The University of Southampton
Warning! Your browser is out-of-date and not compatible with this website. Please download a new secure and faster browser to view this website correctly.

Inaugural Lecture - Professor Mark Stoyle Event

18:00, 6 March 2014
Lecture Theatre A Avenue Campus University of Southampton Southampton SO17 1BF
View on map

For more information regarding this event, please email Tracy Storey at

Event details

Part of the Humanities 2013-2014 Inaugural Lecture series.

'The Cannibal Cavalier: Sir Thomas Lunsford and the creation of the Royalist archetype'

This lecture explores the life and reputation of the Royalist officer, Colonel Thomas Lunsford. More particularly, it concentrates on how Lunsford was first thrust into the public spotlight in 1641 - when he was appointed as Lieutenant of the Tower of London by King Charles I - and how he was then subjected to a near-hysterical campaign of vilification by the king's critics in Parliament and elsewhere as they sought to discredit the new Lieutenant and, through him, his royal master. The lecture argues that Lunsford - who was presented in the most lurid light in the proto-Parliamentarian news-pamphlets which were then beginning to proliferate in the capital - may be regarded as one of the very first ‘Cavaliers'; as an individual who himself helped to inspire that hostile caricature of the swaggering gentleman Royalist which would shortly go on to establish itself as one of the most enduring party stereotypes in English history. Having demonstrated how Lunsford was initially pressed into service as a proto-Royalist bogeyman, the lecture then goes on to explore how his fearsome reputation was subsequently elaborated upon as England collapsed into Civil War. It concludes by investigating the most famous of all the contemporary rumours which circulated about Lunsford - that he possessed a penchant for eating human flesh - and by suggesting that the origins of this particular piece of seventeenth-century Grand Guignol may have been rather less straightforward than previous scholars have assumed.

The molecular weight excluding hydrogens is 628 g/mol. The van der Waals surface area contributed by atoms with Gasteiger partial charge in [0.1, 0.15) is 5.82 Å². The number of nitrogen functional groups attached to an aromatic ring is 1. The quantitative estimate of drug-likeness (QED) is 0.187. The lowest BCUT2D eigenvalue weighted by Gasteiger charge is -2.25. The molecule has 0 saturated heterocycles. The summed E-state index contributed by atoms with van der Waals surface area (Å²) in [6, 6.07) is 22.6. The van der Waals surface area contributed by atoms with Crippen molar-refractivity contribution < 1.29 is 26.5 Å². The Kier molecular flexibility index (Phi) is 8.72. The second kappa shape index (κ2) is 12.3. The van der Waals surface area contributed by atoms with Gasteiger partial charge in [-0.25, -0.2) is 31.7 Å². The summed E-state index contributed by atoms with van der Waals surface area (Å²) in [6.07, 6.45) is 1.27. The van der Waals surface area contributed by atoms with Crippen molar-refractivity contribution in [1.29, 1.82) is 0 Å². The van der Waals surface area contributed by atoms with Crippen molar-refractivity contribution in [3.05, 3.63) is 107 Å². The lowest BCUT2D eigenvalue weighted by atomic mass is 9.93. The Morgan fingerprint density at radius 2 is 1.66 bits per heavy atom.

This lecture will be chaired by Professor John Walter, University of Essex

Each of the Inaugural Lectures in Humanities will have an end of lecture collection for the speaker's nominated charity.  For this lecture Professor Stoyle has chosen to support the Devon Archaeological Society.

Speaker information

Professor Mark Stoyle, Professor of Early Modern History

Professor John Walter, University of Essex, Professor of History

Share this eventFacebookGoogle+TwitterWeibo

We use cookies to ensure that we give you the best experience on our website. If you continue without changing your settings, we will assume that you are happy to receive cookies on the University of Southampton website.